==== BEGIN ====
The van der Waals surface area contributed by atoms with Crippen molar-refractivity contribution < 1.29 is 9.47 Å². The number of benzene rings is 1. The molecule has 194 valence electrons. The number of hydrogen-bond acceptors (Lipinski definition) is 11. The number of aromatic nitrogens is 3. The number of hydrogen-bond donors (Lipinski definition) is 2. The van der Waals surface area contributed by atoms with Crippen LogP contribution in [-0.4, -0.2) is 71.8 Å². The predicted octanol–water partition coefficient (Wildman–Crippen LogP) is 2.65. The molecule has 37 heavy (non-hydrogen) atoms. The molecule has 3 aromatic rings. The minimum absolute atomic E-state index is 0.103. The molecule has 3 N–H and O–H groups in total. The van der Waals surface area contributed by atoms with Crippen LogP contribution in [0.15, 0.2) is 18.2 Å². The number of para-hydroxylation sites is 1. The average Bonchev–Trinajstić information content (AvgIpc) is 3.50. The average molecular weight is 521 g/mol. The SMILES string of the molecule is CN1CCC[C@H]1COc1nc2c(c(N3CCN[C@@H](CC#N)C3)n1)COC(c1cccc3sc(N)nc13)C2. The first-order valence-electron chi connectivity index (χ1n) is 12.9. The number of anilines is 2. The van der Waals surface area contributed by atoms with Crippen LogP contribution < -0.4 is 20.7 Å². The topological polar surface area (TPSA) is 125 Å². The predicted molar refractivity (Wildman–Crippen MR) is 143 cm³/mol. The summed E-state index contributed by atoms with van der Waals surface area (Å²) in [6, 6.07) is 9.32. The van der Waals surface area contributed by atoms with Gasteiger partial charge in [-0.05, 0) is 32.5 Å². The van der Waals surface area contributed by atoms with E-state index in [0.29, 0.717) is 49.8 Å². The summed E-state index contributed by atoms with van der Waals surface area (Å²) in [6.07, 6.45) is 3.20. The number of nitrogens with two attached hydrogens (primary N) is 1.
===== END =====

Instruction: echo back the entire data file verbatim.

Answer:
The van der Waals surface area contributed by atoms with Crippen molar-refractivity contribution < 1.29 is 9.47 Å². The number of benzene rings is 1. The molecule has 194 valence electrons. The number of hydrogen-bond acceptors (Lipinski definition) is 11. The number of aromatic nitrogens is 3. The number of hydrogen-bond donors (Lipinski definition) is 2. The van der Waals surface area contributed by atoms with Crippen LogP contribution in [-0.4, -0.2) is 71.8 Å². The predicted octanol–water partition coefficient (Wildman–Crippen LogP) is 2.65. The molecule has 37 heavy (non-hydrogen) atoms. The molecule has 3 aromatic rings. The minimum absolute atomic E-state index is 0.103. The molecule has 3 N–H and O–H groups in total. The van der Waals surface area contributed by atoms with Crippen LogP contribution in [0.15, 0.2) is 18.2 Å². The number of para-hydroxylation sites is 1. The average Bonchev–Trinajstić information content (AvgIpc) is 3.50. The average molecular weight is 521 g/mol. The SMILES string of the molecule is CN1CCC[C@H]1COc1nc2c(c(N3CCN[C@@H](CC#N)C3)n1)COC(c1cccc3sc(N)nc13)C2. The first-order valence-electron chi connectivity index (χ1n) is 12.9. The number of anilines is 2. The van der Waals surface area contributed by atoms with Crippen LogP contribution < -0.4 is 20.7 Å². The topological polar surface area (TPSA) is 125 Å². The predicted molar refractivity (Wildman–Crippen MR) is 143 cm³/mol. The summed E-state index contributed by atoms with van der Waals surface area (Å²) in [6, 6.07) is 9.32. The van der Waals surface area contributed by atoms with Gasteiger partial charge in [-0.05, 0) is 32.5 Å². The van der Waals surface area contributed by atoms with E-state index in [0.29, 0.717) is 49.8 Å². The summed E-state index contributed by atoms with van der Waals surface area (Å²) in [6.07, 6.45) is 3.20. The number of nitrogens with two attached hydrogens (primary N) is 1.